Skip to main content

Cineplex has made almost $40 million from online booking fees in competition case

A Cineplex Odeon Cinemas is shown in Oshawa, Ont., on Friday January 21, 2022. THE CANADIAN PRESS/Doug Ives A Cineplex Odeon Cinemas is shown in Oshawa, Ont., on Friday January 21, 2022. THE CANADIAN PRESS/Doug Ives
Share
TORONTO -

Cineplex Inc. has made almost $40 million from online booking fees at the heart of deceptive marketing claims the country's competition commissioner has made against the cinema chain.

An agreed statement of facts in the case before the Competition Tribunal shows Canada's largest theatre owner made over $11.6 million in the six months after the fees were implemented in June 2022. It made another $27.3 million on the fees in 2023.

Cineplex charges a $1.50 on every ticket purchased online, but Scene+ members get a discount and CineClub members have the fee waived.

Whether the way Cineplex presents the fees constitutes deceptive marketing and drip pricing -- when a company displays a price it later tacks fees onto -- has been debated in recent weeks before the Competition Tribunal in Ottawa.

Competition Commissioner Matthew Boswell has claimed the fees are deceptive because moviegoers are not presented with the full price of a movie ticket on the very first page they encounter when buying tickets from Cineplex.

Closing arguments filed by the commissioner on Monday claim Cineplex discloses the existence and amount a customer will pay in online booking fees "below the fold" or off the screen for the vast majority of moviegoers, thus misleading people about the final price they will pay.

He added that Cineplex also uses a countdown timer displayed at each stage of the purchase process, which "increases pressure on consumers to focus on completing their purchase, rather than considering transaction details and thinking things through."

When such tactics are used, "consumers tend to underestimate the total price of purchase" because they "pay less attention to additional fees than to base price information."

"The use of these pricing practices has been shown to increase consumer demand -- in this case Cineplex has increased demand for its tickets than the demand that would occur if it initially displayed a truthful price of the ticket for a consumer," the commissioner's filing said.

He wants the tribunal to order Cineplex to stop drip pricing, remove the countdown timer from its website and app and pay a financial penalty equal to the amount Cineplex gained from "misleading conduct."

Cineplex has argued the commissioner's claims are without merit and should be thrown out, with costs awarded to Cineplex, because moviegoers are told about fees they may face from the start of the purchase process.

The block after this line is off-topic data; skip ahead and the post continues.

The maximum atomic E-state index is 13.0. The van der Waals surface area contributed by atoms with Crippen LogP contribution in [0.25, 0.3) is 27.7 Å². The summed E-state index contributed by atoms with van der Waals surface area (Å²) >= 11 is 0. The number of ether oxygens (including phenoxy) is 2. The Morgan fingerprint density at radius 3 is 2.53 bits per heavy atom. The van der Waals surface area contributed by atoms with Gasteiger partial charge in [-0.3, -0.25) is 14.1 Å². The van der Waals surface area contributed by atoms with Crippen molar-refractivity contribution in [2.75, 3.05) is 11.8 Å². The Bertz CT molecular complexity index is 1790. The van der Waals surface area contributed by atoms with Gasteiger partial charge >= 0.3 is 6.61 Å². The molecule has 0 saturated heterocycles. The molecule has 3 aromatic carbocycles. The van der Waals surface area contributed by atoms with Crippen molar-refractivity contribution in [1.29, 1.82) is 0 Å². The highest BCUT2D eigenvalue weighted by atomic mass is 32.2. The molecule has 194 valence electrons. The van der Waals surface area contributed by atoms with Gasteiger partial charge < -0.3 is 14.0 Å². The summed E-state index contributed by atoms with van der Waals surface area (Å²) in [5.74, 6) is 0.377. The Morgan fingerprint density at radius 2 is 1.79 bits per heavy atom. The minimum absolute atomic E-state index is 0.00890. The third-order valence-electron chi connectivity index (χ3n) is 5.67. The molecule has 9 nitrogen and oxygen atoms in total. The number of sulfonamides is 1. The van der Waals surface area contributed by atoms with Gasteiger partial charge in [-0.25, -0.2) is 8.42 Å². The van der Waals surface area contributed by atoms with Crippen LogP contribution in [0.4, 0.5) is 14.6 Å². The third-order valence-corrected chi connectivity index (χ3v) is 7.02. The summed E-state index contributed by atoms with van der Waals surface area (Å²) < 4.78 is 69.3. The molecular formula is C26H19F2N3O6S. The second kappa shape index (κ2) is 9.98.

Cineplex spokeswoman Michelle Saba said in an email to The Canadian Press that the business would not comment on the matter while it is being heard by the tribunal.

The company's closing arguments had yet to be posted on the tribunal's website Tuesday morning.

However, the commissioner's submission said the fees Cineplex charges are a product of its efforts to grow its online ticket business that stretch back many years.

The submission said the chain started using reserved seating in 2017 and had expanded it to all theatres by June 2020, when the COVID-19 pandemic hastened online purchasing.

By 2021, the commissioner said roughly two-thirds of Cineplex's tickets were sold online or through its website.

The commissioner said the online booking fees applied in June 2022 came about "as part of a direction from Cineplex's chief operating officer for Cineplex to consider different revenue-generating ideas."

By then, Cineplex had grappled with several health measures meant to quell the spread of COVID-19, including theatre closures and social distancing protocols, which weighed on its finances along with a failed sale to U.K. theatre giant Cineworld.

The fees were implemented the same month Canadian laws were changed to deem drip pricing to be false or misleading.

Prior to the fees, tickets booked online were advertised by Cineplex as carrying "no service fee," the commissioner said.

"As Cineplex readied itself for launching the fee, it ordered the removal of any signs that referred to the fact that Cineplex did not have service fees," the filing said.

"It sought to do so in a manner that would not arouse suspicion amongst staff in theatres that the policy might be changing."

This report by The Canadian Press was first published Feb. 27, 2024.

CTVNews.ca Top Stories

Local Spotlight

'It was surreal': Ontario mother gives birth to son on day of solar eclipse

For many, Monday's total solar eclipse will become a distant memory or collection of photos to scroll through in the years to come. But for Alannah Duarte and her family, they'll be reminded of the rare celestial event every year they celebrate their youngest son's birthday, as he was born on the day of the momentous occasion.

Stay Connected